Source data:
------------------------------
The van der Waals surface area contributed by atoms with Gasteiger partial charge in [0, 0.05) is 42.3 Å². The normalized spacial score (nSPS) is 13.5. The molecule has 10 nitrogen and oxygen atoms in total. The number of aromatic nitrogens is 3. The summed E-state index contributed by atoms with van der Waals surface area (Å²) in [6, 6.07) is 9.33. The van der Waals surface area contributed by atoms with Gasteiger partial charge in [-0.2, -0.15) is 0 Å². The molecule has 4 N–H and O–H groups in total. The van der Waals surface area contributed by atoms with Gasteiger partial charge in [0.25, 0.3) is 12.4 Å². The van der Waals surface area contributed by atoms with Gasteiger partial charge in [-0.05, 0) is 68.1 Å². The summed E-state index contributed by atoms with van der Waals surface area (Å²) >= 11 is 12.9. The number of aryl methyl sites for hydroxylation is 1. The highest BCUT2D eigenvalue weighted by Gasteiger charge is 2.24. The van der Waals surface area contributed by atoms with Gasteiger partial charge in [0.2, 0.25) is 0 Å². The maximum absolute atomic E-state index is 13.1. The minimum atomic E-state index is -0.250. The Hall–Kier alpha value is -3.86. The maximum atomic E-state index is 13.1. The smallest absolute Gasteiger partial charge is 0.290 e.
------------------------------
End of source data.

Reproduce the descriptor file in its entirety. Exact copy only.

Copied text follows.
The van der Waals surface area contributed by atoms with Gasteiger partial charge in [0, 0.05) is 42.3 Å². The normalized spacial score (nSPS) is 13.5. The molecule has 10 nitrogen and oxygen atoms in total. The number of aromatic nitrogens is 3. The summed E-state index contributed by atoms with van der Waals surface area (Å²) in [6, 6.07) is 9.33. The van der Waals surface area contributed by atoms with Gasteiger partial charge in [-0.2, -0.15) is 0 Å². The molecule has 4 N–H and O–H groups in total. The van der Waals surface area contributed by atoms with Gasteiger partial charge in [0.25, 0.3) is 12.4 Å². The van der Waals surface area contributed by atoms with Gasteiger partial charge in [-0.05, 0) is 68.1 Å². The summed E-state index contributed by atoms with van der Waals surface area (Å²) >= 11 is 12.9. The number of aryl methyl sites for hydroxylation is 1. The highest BCUT2D eigenvalue weighted by Gasteiger charge is 2.24. The van der Waals surface area contributed by atoms with Gasteiger partial charge in [0.2, 0.25) is 0 Å². The maximum absolute atomic E-state index is 13.1. The minimum atomic E-state index is -0.250. The Hall–Kier alpha value is -3.86. The maximum atomic E-state index is 13.1. The smallest absolute Gasteiger partial charge is 0.290 e.